Like the shocking defeat of House Majority Leader Eric Cantor last June, neither pundits nor polls saw how much trouble the Virginia incumbent was in. Democratic Sen. Mark Warner appeared to fight off a surprisingly tough re-election challenge, narrowly defeating GOP candidate and former Republican National Committee Chairman Ed Gillespie, 49.1 percent to 48.6 percent, according to preliminary election results. Polls in the late stages of the campaign had shown Warner with an average lead of 10 percentage points over Gillespie.

Warner's margin of victory is small enough that Gillespie can request a recount. The state doesn't have any automatic recount rules, but a recount can be requested if there is a less than 1 percent vote difference.

“All of our modeling has Warner winning this,” said "Meet the Press" moderator Chuck Todd. But "if I were [Gillespie], I wouldn't concede tonight," he said.

Gillespie could ask for a recount within 10 days of the state certifying the election results. A special recount court decides the rules of recount. The court's decision as to the winner of the race is final, according to Hampton Roads ABC affiliate WVEC.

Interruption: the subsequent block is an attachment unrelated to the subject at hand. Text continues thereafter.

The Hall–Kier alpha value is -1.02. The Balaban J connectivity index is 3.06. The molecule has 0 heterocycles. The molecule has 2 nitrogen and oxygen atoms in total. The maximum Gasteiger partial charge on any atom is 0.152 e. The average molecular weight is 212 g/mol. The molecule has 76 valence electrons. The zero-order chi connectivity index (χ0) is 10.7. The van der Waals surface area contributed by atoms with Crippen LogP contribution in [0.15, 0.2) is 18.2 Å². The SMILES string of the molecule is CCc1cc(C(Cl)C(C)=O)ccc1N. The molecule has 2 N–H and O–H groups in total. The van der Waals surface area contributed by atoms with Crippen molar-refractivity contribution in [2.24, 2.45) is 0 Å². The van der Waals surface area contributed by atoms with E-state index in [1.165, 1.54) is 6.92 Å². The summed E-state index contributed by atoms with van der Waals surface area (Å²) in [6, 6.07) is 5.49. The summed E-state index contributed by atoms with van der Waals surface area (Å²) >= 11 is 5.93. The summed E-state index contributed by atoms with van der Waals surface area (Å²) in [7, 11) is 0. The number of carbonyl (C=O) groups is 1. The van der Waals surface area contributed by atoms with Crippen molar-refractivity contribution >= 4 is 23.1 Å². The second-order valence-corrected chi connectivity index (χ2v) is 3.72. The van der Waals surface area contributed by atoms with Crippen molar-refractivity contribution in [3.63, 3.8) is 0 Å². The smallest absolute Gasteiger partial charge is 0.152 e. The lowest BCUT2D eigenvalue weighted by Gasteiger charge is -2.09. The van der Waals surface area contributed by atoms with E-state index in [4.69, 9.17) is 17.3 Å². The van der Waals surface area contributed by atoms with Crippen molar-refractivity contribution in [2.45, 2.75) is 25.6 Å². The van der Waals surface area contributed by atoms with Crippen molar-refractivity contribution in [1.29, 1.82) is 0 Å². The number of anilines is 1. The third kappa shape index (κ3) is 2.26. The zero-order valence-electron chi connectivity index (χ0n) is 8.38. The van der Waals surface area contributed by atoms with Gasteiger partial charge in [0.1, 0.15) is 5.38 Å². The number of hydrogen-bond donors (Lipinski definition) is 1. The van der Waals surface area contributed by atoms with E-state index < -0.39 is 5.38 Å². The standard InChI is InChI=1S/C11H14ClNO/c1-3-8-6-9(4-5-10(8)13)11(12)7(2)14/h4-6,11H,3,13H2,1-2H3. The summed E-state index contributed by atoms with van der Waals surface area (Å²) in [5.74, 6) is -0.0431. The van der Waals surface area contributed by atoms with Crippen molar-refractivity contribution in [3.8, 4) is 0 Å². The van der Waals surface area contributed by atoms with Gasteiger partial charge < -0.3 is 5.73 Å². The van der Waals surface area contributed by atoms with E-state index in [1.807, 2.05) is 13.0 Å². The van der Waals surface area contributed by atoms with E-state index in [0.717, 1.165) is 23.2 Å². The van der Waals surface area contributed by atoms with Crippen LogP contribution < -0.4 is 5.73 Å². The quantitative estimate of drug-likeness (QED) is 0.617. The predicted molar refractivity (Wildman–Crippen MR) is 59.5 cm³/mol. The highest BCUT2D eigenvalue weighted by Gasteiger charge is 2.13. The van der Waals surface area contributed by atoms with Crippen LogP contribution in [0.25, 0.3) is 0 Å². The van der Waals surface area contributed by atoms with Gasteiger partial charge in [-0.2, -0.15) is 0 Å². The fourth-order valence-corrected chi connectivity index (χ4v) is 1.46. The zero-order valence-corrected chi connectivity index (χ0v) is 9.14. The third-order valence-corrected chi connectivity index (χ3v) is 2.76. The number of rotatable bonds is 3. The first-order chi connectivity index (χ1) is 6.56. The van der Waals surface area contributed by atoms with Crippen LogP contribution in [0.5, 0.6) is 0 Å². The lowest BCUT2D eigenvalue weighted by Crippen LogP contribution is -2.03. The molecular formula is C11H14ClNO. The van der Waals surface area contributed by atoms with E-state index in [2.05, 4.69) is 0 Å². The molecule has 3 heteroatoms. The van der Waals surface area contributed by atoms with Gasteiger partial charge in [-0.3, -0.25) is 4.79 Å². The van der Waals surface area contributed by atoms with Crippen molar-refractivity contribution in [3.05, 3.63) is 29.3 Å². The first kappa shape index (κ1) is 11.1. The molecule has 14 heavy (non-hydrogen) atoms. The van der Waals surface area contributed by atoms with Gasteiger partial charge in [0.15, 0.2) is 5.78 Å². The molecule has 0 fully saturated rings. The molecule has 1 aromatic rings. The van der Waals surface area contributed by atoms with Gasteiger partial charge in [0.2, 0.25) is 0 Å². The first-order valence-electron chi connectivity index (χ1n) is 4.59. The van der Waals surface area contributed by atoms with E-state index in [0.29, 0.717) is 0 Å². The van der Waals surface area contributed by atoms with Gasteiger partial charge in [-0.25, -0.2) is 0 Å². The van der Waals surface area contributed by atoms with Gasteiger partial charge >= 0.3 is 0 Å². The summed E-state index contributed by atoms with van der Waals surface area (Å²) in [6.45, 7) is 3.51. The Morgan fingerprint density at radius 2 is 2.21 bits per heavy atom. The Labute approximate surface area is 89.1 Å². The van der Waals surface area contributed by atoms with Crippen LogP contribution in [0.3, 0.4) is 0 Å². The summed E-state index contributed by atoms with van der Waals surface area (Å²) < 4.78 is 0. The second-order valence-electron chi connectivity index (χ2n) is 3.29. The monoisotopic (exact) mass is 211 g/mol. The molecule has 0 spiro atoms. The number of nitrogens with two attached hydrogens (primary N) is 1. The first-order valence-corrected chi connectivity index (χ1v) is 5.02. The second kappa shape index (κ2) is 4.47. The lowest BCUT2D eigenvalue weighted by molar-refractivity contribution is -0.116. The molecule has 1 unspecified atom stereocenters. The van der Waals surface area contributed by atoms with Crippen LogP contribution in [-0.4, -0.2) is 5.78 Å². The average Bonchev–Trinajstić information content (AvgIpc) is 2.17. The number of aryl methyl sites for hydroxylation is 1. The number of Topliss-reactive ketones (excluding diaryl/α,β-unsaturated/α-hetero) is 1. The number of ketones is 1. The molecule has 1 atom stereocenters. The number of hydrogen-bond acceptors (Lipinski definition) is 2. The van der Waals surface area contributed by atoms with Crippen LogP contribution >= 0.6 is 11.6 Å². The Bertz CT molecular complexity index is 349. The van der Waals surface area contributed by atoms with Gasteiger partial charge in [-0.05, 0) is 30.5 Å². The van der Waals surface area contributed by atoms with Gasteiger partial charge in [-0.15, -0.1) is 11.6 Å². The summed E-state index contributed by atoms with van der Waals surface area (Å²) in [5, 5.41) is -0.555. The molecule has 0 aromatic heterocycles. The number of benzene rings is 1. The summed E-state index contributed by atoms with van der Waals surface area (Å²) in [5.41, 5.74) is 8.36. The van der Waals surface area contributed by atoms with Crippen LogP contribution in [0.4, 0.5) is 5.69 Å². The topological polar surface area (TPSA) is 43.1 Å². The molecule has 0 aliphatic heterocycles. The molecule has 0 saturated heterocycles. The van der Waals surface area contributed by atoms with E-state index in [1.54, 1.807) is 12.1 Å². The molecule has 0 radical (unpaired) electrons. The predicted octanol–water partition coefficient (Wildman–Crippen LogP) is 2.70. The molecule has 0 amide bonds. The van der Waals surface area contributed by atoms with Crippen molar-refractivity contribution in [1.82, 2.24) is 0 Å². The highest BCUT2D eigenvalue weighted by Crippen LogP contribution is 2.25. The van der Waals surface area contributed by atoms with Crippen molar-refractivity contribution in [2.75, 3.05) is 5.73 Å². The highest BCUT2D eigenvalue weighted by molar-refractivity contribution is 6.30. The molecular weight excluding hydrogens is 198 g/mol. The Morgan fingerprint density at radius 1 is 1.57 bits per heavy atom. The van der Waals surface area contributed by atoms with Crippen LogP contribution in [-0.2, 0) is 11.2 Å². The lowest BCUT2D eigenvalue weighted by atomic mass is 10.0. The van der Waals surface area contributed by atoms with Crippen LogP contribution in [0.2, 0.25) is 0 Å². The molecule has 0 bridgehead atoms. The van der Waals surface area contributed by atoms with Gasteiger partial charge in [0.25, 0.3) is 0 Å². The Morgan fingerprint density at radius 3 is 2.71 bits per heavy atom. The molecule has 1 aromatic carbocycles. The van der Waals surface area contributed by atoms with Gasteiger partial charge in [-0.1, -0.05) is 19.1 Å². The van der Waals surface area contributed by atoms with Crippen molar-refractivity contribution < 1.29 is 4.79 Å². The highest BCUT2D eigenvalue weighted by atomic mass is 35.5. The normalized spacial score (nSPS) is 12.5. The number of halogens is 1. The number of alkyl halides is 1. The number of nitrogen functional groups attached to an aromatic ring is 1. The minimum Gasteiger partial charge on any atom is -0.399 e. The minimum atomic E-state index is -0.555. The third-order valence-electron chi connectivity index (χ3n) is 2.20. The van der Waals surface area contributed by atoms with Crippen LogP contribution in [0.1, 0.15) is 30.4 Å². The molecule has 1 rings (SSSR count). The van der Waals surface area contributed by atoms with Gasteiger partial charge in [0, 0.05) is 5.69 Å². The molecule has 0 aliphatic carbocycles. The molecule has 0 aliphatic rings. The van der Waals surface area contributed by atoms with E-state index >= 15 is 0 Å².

After a nail-biting evening, as the returns came in far closer than expected, Warner hung on thanks to the voters in Fairfax. The state remains split between the Democratic-leaning D.C. suburbs and more conservative voters, but President Obama carried the state twice.

Slightly more than half of Virginia voters said the economy was the most important issue facing the economy, and Warner narrowly won those voters over Gillespie, 49 percent to 48 percent, according to NBC News exit polling. Of the 29 percent of voters who said health care was the most important issue, Warner got 71 percent of the vote to Gillespie’s 26 percent.    

Warner also had a slight advantage with the 58 percent of voters who said they approved of U.S. military action in Iraq and Syria. Warner got 51 percent of those voters to Gillespie’s 48 percent.

The senator also had a 50 percent to 48 percent advantage among the 68 percent of voters who said they were married. Non-married voters --  32 percent of the electorate --  strongly preferred Warner to Gillespie, 58 percent to 37 percent.

Warner outraised Gillespie by nearly $10 million, according to figures from the Center for Responsive Politics. Warner raised $16.3 million to Gillespie’s $6.8 million.